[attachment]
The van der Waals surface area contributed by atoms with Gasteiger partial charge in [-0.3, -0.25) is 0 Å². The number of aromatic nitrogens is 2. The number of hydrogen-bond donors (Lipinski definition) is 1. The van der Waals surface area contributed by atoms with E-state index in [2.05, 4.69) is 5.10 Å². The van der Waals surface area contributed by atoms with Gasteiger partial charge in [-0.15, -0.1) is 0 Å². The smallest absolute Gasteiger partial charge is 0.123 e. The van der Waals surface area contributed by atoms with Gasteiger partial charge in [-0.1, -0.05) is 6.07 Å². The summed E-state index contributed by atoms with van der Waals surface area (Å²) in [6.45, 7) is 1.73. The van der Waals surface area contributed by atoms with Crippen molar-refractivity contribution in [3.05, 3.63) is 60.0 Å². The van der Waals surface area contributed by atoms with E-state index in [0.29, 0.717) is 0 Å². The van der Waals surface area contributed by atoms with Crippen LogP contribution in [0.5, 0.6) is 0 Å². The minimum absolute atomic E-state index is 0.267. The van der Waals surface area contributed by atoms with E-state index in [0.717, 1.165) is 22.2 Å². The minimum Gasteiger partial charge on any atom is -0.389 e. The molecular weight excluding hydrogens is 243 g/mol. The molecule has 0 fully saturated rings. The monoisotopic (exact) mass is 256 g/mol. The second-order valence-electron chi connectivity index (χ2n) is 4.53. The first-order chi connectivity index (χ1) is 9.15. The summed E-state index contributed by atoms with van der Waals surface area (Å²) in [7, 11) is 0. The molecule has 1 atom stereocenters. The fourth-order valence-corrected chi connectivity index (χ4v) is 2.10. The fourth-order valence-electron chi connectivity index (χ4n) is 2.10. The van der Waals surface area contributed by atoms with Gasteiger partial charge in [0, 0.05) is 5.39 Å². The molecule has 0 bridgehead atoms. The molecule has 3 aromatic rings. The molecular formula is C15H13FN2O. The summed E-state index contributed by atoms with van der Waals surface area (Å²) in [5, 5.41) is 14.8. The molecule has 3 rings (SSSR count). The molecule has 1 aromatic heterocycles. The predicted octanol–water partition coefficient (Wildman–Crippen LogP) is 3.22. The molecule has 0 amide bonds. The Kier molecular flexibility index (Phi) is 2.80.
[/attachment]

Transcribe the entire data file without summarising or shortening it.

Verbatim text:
The van der Waals surface area contributed by atoms with Gasteiger partial charge in [-0.3, -0.25) is 0 Å². The number of aromatic nitrogens is 2. The number of hydrogen-bond donors (Lipinski definition) is 1. The van der Waals surface area contributed by atoms with E-state index in [2.05, 4.69) is 5.10 Å². The van der Waals surface area contributed by atoms with Gasteiger partial charge in [-0.15, -0.1) is 0 Å². The smallest absolute Gasteiger partial charge is 0.123 e. The van der Waals surface area contributed by atoms with Gasteiger partial charge in [-0.1, -0.05) is 6.07 Å². The summed E-state index contributed by atoms with van der Waals surface area (Å²) in [6.45, 7) is 1.73. The van der Waals surface area contributed by atoms with Crippen molar-refractivity contribution in [3.05, 3.63) is 60.0 Å². The van der Waals surface area contributed by atoms with E-state index in [0.29, 0.717) is 0 Å². The van der Waals surface area contributed by atoms with Crippen LogP contribution in [0.5, 0.6) is 0 Å². The minimum absolute atomic E-state index is 0.267. The van der Waals surface area contributed by atoms with E-state index in [0.717, 1.165) is 22.2 Å². The minimum Gasteiger partial charge on any atom is -0.389 e. The molecular weight excluding hydrogens is 243 g/mol. The molecule has 0 fully saturated rings. The monoisotopic (exact) mass is 256 g/mol. The second-order valence-electron chi connectivity index (χ2n) is 4.53. The first-order chi connectivity index (χ1) is 9.15. The summed E-state index contributed by atoms with van der Waals surface area (Å²) in [7, 11) is 0. The molecule has 1 atom stereocenters. The fourth-order valence-corrected chi connectivity index (χ4v) is 2.10. The fourth-order valence-electron chi connectivity index (χ4n) is 2.10. The van der Waals surface area contributed by atoms with Gasteiger partial charge in [0, 0.05) is 5.39 Å². The molecule has 0 bridgehead atoms. The molecule has 3 aromatic rings. The molecular formula is C15H13FN2O. The summed E-state index contributed by atoms with van der Waals surface area (Å²) in [5, 5.41) is 14.8. The molecule has 3 rings (SSSR count). The molecule has 1 aromatic heterocycles. The predicted octanol–water partition coefficient (Wildman–Crippen LogP) is 3.22. The molecule has 0 amide bonds. The Kier molecular flexibility index (Phi) is 2.80.